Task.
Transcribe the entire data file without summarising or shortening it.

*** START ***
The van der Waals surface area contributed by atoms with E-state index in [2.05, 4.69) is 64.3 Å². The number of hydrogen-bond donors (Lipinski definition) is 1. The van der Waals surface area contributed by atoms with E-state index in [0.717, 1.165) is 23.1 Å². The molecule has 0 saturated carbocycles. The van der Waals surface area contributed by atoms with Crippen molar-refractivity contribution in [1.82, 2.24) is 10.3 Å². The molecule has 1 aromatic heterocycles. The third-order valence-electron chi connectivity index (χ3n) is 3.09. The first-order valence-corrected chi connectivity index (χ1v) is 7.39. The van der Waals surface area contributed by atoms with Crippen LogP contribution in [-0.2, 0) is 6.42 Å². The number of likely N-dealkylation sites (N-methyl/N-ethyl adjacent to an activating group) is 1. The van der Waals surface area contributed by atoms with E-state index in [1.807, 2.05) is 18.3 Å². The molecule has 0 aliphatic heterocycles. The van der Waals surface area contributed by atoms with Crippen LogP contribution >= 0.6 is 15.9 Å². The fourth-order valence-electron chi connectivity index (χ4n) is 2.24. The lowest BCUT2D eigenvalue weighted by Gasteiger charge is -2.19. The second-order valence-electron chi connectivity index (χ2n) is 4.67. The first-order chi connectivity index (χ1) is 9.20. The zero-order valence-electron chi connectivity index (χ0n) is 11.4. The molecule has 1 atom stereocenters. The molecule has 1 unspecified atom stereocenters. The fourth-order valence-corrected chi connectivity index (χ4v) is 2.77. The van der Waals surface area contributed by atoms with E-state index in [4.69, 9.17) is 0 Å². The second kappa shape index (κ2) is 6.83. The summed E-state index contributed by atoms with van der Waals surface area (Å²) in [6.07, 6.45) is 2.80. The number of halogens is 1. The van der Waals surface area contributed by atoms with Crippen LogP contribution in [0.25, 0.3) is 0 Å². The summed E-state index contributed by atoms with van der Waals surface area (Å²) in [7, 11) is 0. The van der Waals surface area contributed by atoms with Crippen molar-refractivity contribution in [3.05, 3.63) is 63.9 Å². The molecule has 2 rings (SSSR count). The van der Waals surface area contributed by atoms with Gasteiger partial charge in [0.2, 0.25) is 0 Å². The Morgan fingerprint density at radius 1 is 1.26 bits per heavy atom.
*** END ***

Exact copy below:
The van der Waals surface area contributed by atoms with E-state index in [2.05, 4.69) is 64.3 Å². The number of hydrogen-bond donors (Lipinski definition) is 1. The van der Waals surface area contributed by atoms with E-state index in [0.717, 1.165) is 23.1 Å². The molecule has 0 saturated carbocycles. The van der Waals surface area contributed by atoms with Crippen molar-refractivity contribution in [1.82, 2.24) is 10.3 Å². The molecule has 1 aromatic heterocycles. The third-order valence-electron chi connectivity index (χ3n) is 3.09. The first-order valence-corrected chi connectivity index (χ1v) is 7.39. The van der Waals surface area contributed by atoms with Crippen LogP contribution in [-0.2, 0) is 6.42 Å². The number of likely N-dealkylation sites (N-methyl/N-ethyl adjacent to an activating group) is 1. The van der Waals surface area contributed by atoms with E-state index in [1.807, 2.05) is 18.3 Å². The molecule has 0 aliphatic heterocycles. The van der Waals surface area contributed by atoms with Crippen LogP contribution >= 0.6 is 15.9 Å². The fourth-order valence-electron chi connectivity index (χ4n) is 2.24. The lowest BCUT2D eigenvalue weighted by Gasteiger charge is -2.19. The second-order valence-electron chi connectivity index (χ2n) is 4.67. The first-order chi connectivity index (χ1) is 9.20. The zero-order valence-electron chi connectivity index (χ0n) is 11.4. The molecule has 1 atom stereocenters. The molecule has 1 unspecified atom stereocenters. The fourth-order valence-corrected chi connectivity index (χ4v) is 2.77. The van der Waals surface area contributed by atoms with E-state index in [4.69, 9.17) is 0 Å². The second kappa shape index (κ2) is 6.83. The summed E-state index contributed by atoms with van der Waals surface area (Å²) in [6.07, 6.45) is 2.80. The number of halogens is 1. The van der Waals surface area contributed by atoms with Crippen LogP contribution in [0.25, 0.3) is 0 Å². The summed E-state index contributed by atoms with van der Waals surface area (Å²) in [7, 11) is 0. The van der Waals surface area contributed by atoms with Crippen molar-refractivity contribution in [3.05, 3.63) is 63.9 Å². The molecule has 2 rings (SSSR count). The van der Waals surface area contributed by atoms with Gasteiger partial charge in [0.2, 0.25) is 0 Å². The Morgan fingerprint density at radius 1 is 1.26 bits per heavy atom.